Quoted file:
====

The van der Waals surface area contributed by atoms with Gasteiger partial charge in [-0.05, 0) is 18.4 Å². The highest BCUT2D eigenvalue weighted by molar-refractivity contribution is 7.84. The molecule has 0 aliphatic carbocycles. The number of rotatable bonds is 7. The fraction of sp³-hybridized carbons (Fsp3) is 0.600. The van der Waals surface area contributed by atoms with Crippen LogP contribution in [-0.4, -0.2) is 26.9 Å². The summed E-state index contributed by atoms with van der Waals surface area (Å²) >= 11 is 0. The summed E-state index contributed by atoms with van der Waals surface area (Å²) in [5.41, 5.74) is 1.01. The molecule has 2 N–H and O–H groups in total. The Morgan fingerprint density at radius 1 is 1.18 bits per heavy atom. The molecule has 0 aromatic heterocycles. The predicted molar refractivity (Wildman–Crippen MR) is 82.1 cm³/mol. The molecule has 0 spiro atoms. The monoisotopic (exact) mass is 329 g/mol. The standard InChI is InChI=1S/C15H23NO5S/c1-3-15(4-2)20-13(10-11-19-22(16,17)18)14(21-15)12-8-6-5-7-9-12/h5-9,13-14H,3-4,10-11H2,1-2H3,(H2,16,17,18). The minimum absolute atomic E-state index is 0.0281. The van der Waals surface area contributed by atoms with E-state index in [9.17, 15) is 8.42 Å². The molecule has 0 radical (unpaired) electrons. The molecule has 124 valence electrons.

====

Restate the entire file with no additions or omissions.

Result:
The van der Waals surface area contributed by atoms with Gasteiger partial charge in [-0.05, 0) is 18.4 Å². The highest BCUT2D eigenvalue weighted by molar-refractivity contribution is 7.84. The molecule has 0 aliphatic carbocycles. The number of rotatable bonds is 7. The fraction of sp³-hybridized carbons (Fsp3) is 0.600. The van der Waals surface area contributed by atoms with Crippen LogP contribution in [-0.4, -0.2) is 26.9 Å². The summed E-state index contributed by atoms with van der Waals surface area (Å²) >= 11 is 0. The summed E-state index contributed by atoms with van der Waals surface area (Å²) in [5.41, 5.74) is 1.01. The molecule has 2 N–H and O–H groups in total. The Morgan fingerprint density at radius 1 is 1.18 bits per heavy atom. The molecule has 0 aromatic heterocycles. The predicted molar refractivity (Wildman–Crippen MR) is 82.1 cm³/mol. The molecule has 0 spiro atoms. The monoisotopic (exact) mass is 329 g/mol. The standard InChI is InChI=1S/C15H23NO5S/c1-3-15(4-2)20-13(10-11-19-22(16,17)18)14(21-15)12-8-6-5-7-9-12/h5-9,13-14H,3-4,10-11H2,1-2H3,(H2,16,17,18). The minimum absolute atomic E-state index is 0.0281. The van der Waals surface area contributed by atoms with E-state index in [9.17, 15) is 8.42 Å². The molecule has 0 radical (unpaired) electrons. The molecule has 124 valence electrons.